An increasingly common estate planning practice is the establishment of a revocable living trust in which the creator (settlor) is also both the trustee and the beneficiary during his or her lifetime. After the settlor’s death the trust, which was revocable during the settlor’s life, becomes irrevocable, and a successor trustee takes over, distributing or managing the trust for the benefit of one or more beneficiaries. What happens when one of those beneficiaries is disabled? More and more, we are receiving questions about changing a trust for the benefit of disabled beneficiaries.
The potential problem is that the trust may include language dictating that the disabled beneficiary’s share of the trust be held in trust for his or her lifetime, and that distributions be made according to a particular standard, such as for “health, maintenance, education, and support.” If, like many disabled individuals in Ohio, the beneficiary needs Medicaid benefits, will the trust interfere with his or her ability to qualify for benefits?
Medicaid in Ohio is administered by county offices of the Ohio Department of Jobs and Family Services (ODJFS). ODJFS is likely to find that a trust like the one described above is a “countable resource” for determining Medicaid eligibility. That is why the trust may need to be modified, if possible, to allow the beneficiary to receive the needed benefits.
A trust that is “irrevocable,” as the name indicates, cannot generally be revoked except under very limited circumstances, but it may be able to be modified.
There are a number of options for converting an irrevocable trust from a countable asset to one that will allow the disabled beneficiary to receive Medicaid, housing assistance, or other means-tested benefits. We are sometimes asked about “decanting,” which involves moving trust assets from an old trust to a new one as wine is moved from a bottle into a different vessel for serving. Unfortunately, decanting is not effective for the purposes of the disabled beneficiary, as the distribution terms of the new trust would have to be the same as that of the old for the decanting to be permissible. The result is that the decanted trust assets would still be considered countable.
It may be possible for all beneficiaries to enter into a private agreement to modify the trust, but it is not certain that doing so would be effective to allow the disabled beneficiary to receive government benefits. If the agreement is made under Ohio Revised Code 5801.10 does not permit a private agreement to change the beneficial interests of the beneficiaries, which changing distribution standards could be interpreted as doing. The agreement might not be enforceable under the statute for this reason.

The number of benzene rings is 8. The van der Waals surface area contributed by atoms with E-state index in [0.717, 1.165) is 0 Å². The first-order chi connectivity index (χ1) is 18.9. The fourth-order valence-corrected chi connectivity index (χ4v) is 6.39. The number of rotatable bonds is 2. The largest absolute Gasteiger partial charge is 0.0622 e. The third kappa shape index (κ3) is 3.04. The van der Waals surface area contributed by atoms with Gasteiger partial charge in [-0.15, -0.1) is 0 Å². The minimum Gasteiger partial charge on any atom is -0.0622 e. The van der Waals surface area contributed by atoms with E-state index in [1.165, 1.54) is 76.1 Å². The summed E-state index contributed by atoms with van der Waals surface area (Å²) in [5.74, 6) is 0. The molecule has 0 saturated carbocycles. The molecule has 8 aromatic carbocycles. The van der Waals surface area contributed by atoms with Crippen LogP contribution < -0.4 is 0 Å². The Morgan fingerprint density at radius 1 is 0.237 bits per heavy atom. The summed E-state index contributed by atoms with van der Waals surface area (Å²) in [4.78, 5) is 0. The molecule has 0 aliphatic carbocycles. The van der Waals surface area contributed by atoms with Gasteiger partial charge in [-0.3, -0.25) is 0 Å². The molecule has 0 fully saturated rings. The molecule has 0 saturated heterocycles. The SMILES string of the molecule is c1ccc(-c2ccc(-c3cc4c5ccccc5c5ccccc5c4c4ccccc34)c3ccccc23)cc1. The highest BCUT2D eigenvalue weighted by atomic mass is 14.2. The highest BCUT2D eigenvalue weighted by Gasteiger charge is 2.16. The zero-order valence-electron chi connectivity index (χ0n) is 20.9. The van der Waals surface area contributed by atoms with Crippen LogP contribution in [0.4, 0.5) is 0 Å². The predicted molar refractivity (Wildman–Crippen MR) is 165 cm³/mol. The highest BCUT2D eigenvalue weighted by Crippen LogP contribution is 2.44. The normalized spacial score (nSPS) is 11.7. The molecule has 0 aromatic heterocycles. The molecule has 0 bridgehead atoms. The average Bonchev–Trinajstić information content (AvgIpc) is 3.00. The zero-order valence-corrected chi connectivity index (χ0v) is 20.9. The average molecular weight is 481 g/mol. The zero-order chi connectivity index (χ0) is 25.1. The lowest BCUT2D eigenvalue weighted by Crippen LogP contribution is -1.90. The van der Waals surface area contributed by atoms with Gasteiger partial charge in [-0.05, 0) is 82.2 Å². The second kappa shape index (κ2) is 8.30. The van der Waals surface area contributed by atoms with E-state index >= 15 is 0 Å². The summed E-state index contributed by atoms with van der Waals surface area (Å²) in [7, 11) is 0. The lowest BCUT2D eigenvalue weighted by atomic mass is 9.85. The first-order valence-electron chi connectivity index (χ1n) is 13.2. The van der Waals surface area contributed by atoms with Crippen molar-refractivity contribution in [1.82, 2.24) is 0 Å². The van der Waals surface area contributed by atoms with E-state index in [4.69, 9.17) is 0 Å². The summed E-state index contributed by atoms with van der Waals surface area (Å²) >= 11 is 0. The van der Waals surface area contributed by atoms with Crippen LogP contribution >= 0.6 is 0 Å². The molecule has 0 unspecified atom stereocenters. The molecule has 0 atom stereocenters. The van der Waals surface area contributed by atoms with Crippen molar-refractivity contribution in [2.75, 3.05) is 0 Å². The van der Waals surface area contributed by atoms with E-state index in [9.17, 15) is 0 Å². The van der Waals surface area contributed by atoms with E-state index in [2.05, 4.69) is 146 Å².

A common-law private agreement would not be subject to these restrictions, but it only binds parties to the agreement. Depending on the nature of the disabled beneficiary’s disability, they might not be competent to represent themselves in the agreement. Also, if the beneficiary is able to participate, either themselves or through an agent, it would be necessary to make sure that the agreement was not viewed by ODJFS as an attempt to do an end-run around eligibility requirements.
If the competency of a disabled beneficiary is unclear, a court might be asked to modify, under Ohio Revised Code 5804.11(B). This statute allows a court to approve modification of a non-charitable irrevocable trust if all the beneficiaries consent to the modification. Under ORC 5804.11(D), the court can approve the private agreement to modify even without consent of all beneficiaries, so long as the court believes the trust could have been modified if all the beneficiaries had consented, and that the interests of all beneficiaries are protected.
Seeking court approval for a private agreement for modification might calm the worries of those who worry about the appropriateness of proceeding without court involvement. The risk, of course, is that the court will choose not to approve the agreement.
ORC 5804.12 permits a court to modify a trust’s dispositive or administrative terms in the event that there are circumstances the settlor did not anticipate, so long as doing so will advance the trust’s purposes. A petitioner might argue that the settlor did not anticipate that being a trust beneficiary would impair the disabled person’s access to government benefits.
Lastly, ORC 5804.15 authorizes a court to modify even unambiguous trust terms if doing so would bring the terms in conformity with the settlor’s intentions. However, a petitioner must prove by clear and convincing evidence that the settlor’s intention and the trust terms as written were affected by a legal or factual mistake. This is a difficult legal hurdle.
The best course of action would be for a settlor to look down the vista of years to create a special needs trust for a disabled beneficiary, but not everyone has the foresight or ability to do that. If you are reading this article from the perspective of someone who is interested in providing for a loved one with disabilities in the future, contact an experienced estate planning attorney to discuss special needs trusts.
If, however, you are in the position of needing to modify a now-irrevocable trust for the benefit of a disabled beneficiary, you should still contact an experienced attorney to discuss your specific circumstances and the best way to proceed.
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